Sunday, September 25, 2011
Peace Arch State Park, Washington, July 2010
Wow. I am now over a year behind in my blog. Oops. OK. So this is a picture of a sculpture (I guess?) called Zoe Garden Wall in the Big Rock Garden Park in Bellingham, Washington. I visited this park in July 2010. What I was looking for was a nearby virtual geocache called Triplin' the Rock Fantastic. I didn't realize it until right now, but the next cache I found after this one, a few days later and well over a thousand miles away from it in El Paso, Texas, was called The Rock Garden. But let's not get ahead of ourselves.
The cache that I was really after, though, was the largest cache that was as close to the Canadian border as I could get, which turned out to be the Boox and Bugz cache. Scale is hard to see in pictures sometimes--the cache container is a cooler covered up by a tarp. It's a big cache.
The cache is supposed to be just for books and travel bugs. That was great because I wanted to drop off Big Red, a travel bug I had rescued months earlier. After he had spent so long in one cache (a couple months shy of two years!), I wanted to help him make a big move (I transported him over 2200 miles away!). Interestingly, the first place Big Red went after leaving Washington state was Texas--just like me! How weird is that? Big Red has now traveled over 10,000 miles.
For once there was a sign about a danger faced by something else other than me.
Unfortunately, to get to the cache, I had to ignore this sign about killer feet and go through this.
People do enjoy stacking rocks. I encounter these stacked-up rocks in lots of places.
From there, I traveled to Blaine, Washington. This is your last railroad stop of civilization before you enter the badlands of the territory known as Canada.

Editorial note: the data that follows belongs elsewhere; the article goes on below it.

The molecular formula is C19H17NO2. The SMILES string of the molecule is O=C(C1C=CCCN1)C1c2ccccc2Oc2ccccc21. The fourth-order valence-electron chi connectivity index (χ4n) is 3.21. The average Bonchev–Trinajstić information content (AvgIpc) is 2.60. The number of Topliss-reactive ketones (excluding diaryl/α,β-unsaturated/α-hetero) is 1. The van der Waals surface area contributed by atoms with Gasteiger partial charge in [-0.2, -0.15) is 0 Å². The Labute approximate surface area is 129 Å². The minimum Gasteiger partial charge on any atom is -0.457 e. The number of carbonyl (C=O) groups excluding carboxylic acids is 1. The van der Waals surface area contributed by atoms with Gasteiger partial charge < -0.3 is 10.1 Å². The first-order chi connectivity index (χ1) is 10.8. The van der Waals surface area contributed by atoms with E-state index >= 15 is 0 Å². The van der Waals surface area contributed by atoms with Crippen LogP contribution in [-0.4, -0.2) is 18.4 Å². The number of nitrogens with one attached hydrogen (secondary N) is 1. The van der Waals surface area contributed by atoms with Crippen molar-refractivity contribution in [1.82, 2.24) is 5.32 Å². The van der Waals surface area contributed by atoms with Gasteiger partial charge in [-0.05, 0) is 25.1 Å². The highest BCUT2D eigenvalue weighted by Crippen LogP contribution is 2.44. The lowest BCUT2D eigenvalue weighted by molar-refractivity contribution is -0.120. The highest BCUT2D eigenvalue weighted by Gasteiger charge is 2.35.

Do you suppose these large, grand flags mark the border between our countries? Well, no. They mark the location of the USA Minimart gas station. But you are close.
This is a picture of the Peace Arch from across a small inlet in Blaine. This is where the border actually crosses.
I took some time to visit Peace Arch State Park.
This is a border marker in the park.
Another border marker.
A picture of the U.S. side.
A picture of the Canadian side. I believe at this point I had made entry into Canadian territory without my passport. Oops!
This is a plaque near the border, which proclaims "This unfortified boundary line between the Dominion of Canada and the United States of America should quicken the remembrance of the more than a century old friendship between these countries / A lesson of peace to all nations / Erected April 25, 1936 / Kiwanis International."
This is a border sign along the train tracks that run along the coast--tracks that eventually wind up at that Blaine depot in the picture above, I guess.
A much more colorful sign, closer to the road.
A picture of the Canadian side of the park. Their side was a little more elaborate than the American side. I did not want to wander too far into it, though, because there was a Canadian police officer who was busy doing police-type things nearby.
While I was there, a train went by. I hope all of these people are going through customs somewhere!
Canadians are tired of speeding Americans!
There is a giant rhubarb in the park. Why? I don't know. The sign tells us helpfully that this plant is inedible.
The fence with the border along Canada. Seriously.
The Canadian shanty town built up along the border with the U.S. . . . .
There is also a small ditch that runs along the length of the border here at the edge of the park, one that could easily be stepped across. Or hopped across, as I watched an illegal rabbit immigrant do while I was there taking this picture. I don't have a picture of the Canadian side. Why?
This Border Patrol unit was having fun watching me, that's why. There were really not that many people in the park while I was there. When the rabbit hopped across the border, I yelled, "Hey! Back on your side!" at it. The Border Patrol unit actually came in closer after I did that. I was just trying to do my part to help keep America's giant rhubarbs secure.
Much of the Canadian border appears to be on the honor system. Which, as far as the Canadians go, probably works just fine.
My time in Washington state was coming to an end. These are the luxurious bathroom appointments of the Motel 6 near the Sea-Tac airport. I was leaving the next day to head down to New Mexico.